end

dynamics = [pendulum_discrete for t = 1:horizon-1]

# states
state_initial = [0.0; 0.0]
state_goal = [π; 0.0]

# objective
objective = [
[(x, u) -> 0.1 * dot(x[1:2], x[1:2]) + 0.1 * dot(u, u) for t = 1:horizon-1]...,
(x, u) -> 0.1 * dot(x[1:2], x[1:2]),
];

# constraints
equality = [
(x, u) -> x - state_initial,
[empty_constraint for t = 2:horizon-1]...,
(x, u) -> x - state_goal,
];

# solver
solver = Solver(objective, dynamics, num_states, num_actions;
equality=equality);

# initialize
state_guess = linear_interpolation(state_initial, state_goal, horizon)
action_guess = [1.0 * randn(num_actions[t]) for t = 1:horizon-1]
initialize_states!(solver, state_guess)
initialize_actions!(solver, action_guess)

# solve
solve!(solver)

# solution
state_solution, action_solution = get_trajectory(solver);

The solutions returned by CALIPSO are differentiable with respect to problem data provided to the solver.

$$$\frac{\partial w}{\partial \theta} = -\Big(\frac{\partial R}{\partial w}\Big)^{-1} \frac{\partial R}{\partial \theta}$$$

Sensitivities are efficiently computing via the implicit-function theorem. This functionality can be utilized by setting the solver option: differentiate = true.

Differentiable trajectory-optimization example

In the following example we demonstrate how problem data can be provided to the solver in order to get gradients of the solution with respect to these values. For more advanced usage, see our auto-tuning examples.

using CALIPSO
using LinearAlgebra

# horizon
horizon = 5

# dimensions
num_states = [2 for t = 1:horizon]
num_actions = [1 for t = 1:horizon-1]

# dynamics
function double_integrator(y, x, u, w)
A = reshape(w[1:4], 2, 2)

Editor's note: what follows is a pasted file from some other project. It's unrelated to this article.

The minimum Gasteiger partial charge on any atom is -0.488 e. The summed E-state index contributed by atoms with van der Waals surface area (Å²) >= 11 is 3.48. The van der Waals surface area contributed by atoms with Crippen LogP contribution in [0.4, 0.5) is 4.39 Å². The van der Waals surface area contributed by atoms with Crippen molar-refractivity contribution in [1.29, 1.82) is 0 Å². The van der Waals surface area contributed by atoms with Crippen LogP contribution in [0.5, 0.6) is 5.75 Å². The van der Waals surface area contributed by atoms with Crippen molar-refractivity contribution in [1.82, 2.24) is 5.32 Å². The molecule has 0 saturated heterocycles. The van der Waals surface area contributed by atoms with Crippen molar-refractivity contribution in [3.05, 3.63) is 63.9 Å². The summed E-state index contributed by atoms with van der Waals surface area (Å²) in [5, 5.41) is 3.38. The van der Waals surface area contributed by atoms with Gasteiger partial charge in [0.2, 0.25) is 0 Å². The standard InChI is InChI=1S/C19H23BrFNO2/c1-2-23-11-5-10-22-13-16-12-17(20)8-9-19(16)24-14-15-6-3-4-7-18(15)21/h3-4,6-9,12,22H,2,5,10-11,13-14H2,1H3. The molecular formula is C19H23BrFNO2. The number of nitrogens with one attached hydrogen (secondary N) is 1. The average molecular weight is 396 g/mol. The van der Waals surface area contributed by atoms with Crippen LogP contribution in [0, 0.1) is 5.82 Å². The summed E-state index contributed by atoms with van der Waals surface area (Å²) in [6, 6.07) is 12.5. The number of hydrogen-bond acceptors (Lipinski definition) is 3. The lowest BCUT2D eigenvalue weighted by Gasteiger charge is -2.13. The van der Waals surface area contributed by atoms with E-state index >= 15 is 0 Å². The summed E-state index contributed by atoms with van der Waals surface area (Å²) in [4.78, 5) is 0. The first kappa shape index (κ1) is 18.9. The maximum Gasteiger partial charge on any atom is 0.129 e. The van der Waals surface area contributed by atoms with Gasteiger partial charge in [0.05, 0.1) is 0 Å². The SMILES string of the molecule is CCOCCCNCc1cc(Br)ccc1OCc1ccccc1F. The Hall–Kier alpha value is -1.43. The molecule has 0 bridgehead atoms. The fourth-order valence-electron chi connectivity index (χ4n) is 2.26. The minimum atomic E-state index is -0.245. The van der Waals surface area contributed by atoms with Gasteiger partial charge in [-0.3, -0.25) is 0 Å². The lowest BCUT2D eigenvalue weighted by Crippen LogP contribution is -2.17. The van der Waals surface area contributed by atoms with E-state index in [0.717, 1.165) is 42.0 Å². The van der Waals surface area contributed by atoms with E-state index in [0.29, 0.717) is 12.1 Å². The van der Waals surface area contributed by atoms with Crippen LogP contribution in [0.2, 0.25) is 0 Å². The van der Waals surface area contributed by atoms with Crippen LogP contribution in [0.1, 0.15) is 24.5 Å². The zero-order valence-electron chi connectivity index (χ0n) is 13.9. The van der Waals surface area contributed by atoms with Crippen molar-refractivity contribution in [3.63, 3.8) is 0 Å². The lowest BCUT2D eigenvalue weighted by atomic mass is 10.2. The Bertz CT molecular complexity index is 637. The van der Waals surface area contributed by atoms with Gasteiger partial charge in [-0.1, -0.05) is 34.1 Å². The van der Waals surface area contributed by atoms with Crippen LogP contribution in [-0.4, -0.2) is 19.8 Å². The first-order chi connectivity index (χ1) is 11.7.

B = w[4 .+ (1:2)]

return y - (A * x + B * u[1])
end

# model
dynamics = [double_integrator for t = 1:horizon-1]

# parameters
state_initial = [0.0; 0.0]
state_goal = [1.0; 0.0]

A = [1.0 1.0; 0.0 1.0]
B = [0.0; 1.0]
Qt = [1.0 0.0; 0.0 1.0]
Rt = [0.1]
QT = [10.0 0.0; 0.0 10.0]
θ1 = [vec(A); B; diag(Qt); Rt; state_initial]
θt = [vec(A); B; diag(Qt); Rt]
θT = [diag(QT); state_goal]
parameters = [θ1, [θt for t = 2:horizon-1]..., θT]

# objective
function obj1(x, u, w)
Q1 = Diagonal(w[6 .+ (1:2)])
R1 = w[8 + 1]
return 0.5 * transpose(x) * Q1 * x + 0.5 * R1 * transpose(u) * u
end

function objt(x, u, w)
Qt = Diagonal(w[6 .+ (1:2)])
Rt = w[8 + 1]
return 0.5 * transpose(x) * Qt * x + 0.5 * Rt * transpose(u) * u
end

function objT(x, u, w)
QT = Diagonal(w[0 .+ (1:2)])
return 0.5 * transpose(x) * QT * x
end

objective = [
obj1,
[objt for t = 2:horizon-1]...,
objT,
]

# constraints
equality = [
(x, u, w) -> 1 * (x - w[9 .+ (1:2)]),
[empty_constraint for t = 2:horizon-1]...,
(x, u, w) -> 1 * (x - w[2 .+ (1:2)]),
]

# options
options = Options(
residual_tolerance=1.0e-12,
equality_tolerance=1.0e-8,
complementarity_tolerance=1.0e-8,
differentiate=true) # <--- setting to get solution gradients

# solver
solver = Solver(objective, dynamics, num_states, num_actions;
parameters=parameters,
equality=equality,
options=options);

# initialize
state_guess = linear_interpolation(state_initial, state_goal, horizon)
action_guess = [1.0 * randn(num_actions[t]) for t = 1:horizon-1]
initialize_states!(solver, state_guess)
initialize_actions!(solver, action_guess)

# solve
solve!(solver)

# solution
state_solution, action_solution = get_trajectory(solver);